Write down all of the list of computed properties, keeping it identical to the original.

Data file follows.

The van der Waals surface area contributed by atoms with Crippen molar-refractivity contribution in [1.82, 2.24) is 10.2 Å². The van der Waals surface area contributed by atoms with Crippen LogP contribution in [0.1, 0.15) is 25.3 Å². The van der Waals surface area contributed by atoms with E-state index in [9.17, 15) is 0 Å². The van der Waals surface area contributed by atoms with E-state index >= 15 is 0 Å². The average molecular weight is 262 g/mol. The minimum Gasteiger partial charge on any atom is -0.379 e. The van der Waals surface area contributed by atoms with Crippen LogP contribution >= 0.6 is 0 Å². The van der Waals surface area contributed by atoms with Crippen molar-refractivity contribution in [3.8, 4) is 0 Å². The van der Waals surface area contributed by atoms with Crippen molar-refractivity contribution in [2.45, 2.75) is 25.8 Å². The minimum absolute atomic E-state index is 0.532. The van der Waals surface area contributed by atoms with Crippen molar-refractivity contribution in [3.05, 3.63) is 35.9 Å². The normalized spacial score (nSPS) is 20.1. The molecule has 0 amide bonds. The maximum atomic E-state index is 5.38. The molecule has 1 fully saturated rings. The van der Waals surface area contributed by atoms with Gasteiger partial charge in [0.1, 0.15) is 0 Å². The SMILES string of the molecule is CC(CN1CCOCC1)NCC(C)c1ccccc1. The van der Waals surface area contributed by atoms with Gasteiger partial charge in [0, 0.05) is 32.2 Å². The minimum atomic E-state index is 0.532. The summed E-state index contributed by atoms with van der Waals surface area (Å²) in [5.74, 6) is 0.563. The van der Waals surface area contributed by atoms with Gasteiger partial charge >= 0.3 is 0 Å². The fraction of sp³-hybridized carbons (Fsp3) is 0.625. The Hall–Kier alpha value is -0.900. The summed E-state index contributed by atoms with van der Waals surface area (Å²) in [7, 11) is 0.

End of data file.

The van der Waals surface area contributed by atoms with Crippen molar-refractivity contribution in [1.82, 2.24) is 10.2 Å². The van der Waals surface area contributed by atoms with Crippen LogP contribution in [0.1, 0.15) is 25.3 Å². The van der Waals surface area contributed by atoms with E-state index in [9.17, 15) is 0 Å². The van der Waals surface area contributed by atoms with E-state index >= 15 is 0 Å². The average molecular weight is 262 g/mol. The minimum Gasteiger partial charge on any atom is -0.379 e. The van der Waals surface area contributed by atoms with Crippen LogP contribution >= 0.6 is 0 Å². The van der Waals surface area contributed by atoms with Crippen molar-refractivity contribution in [3.8, 4) is 0 Å². The van der Waals surface area contributed by atoms with Crippen molar-refractivity contribution in [2.45, 2.75) is 25.8 Å². The minimum absolute atomic E-state index is 0.532. The van der Waals surface area contributed by atoms with Crippen molar-refractivity contribution in [3.05, 3.63) is 35.9 Å². The normalized spacial score (nSPS) is 20.1. The molecule has 0 amide bonds. The maximum atomic E-state index is 5.38. The molecule has 1 fully saturated rings. The van der Waals surface area contributed by atoms with Gasteiger partial charge in [0.1, 0.15) is 0 Å². The SMILES string of the molecule is CC(CN1CCOCC1)NCC(C)c1ccccc1. The van der Waals surface area contributed by atoms with Gasteiger partial charge in [0, 0.05) is 32.2 Å². The minimum atomic E-state index is 0.532. The summed E-state index contributed by atoms with van der Waals surface area (Å²) in [5.74, 6) is 0.563. The van der Waals surface area contributed by atoms with Gasteiger partial charge >= 0.3 is 0 Å². The fraction of sp³-hybridized carbons (Fsp3) is 0.625. The Hall–Kier alpha value is -0.900. The summed E-state index contributed by atoms with van der Waals surface area (Å²) in [7, 11) is 0.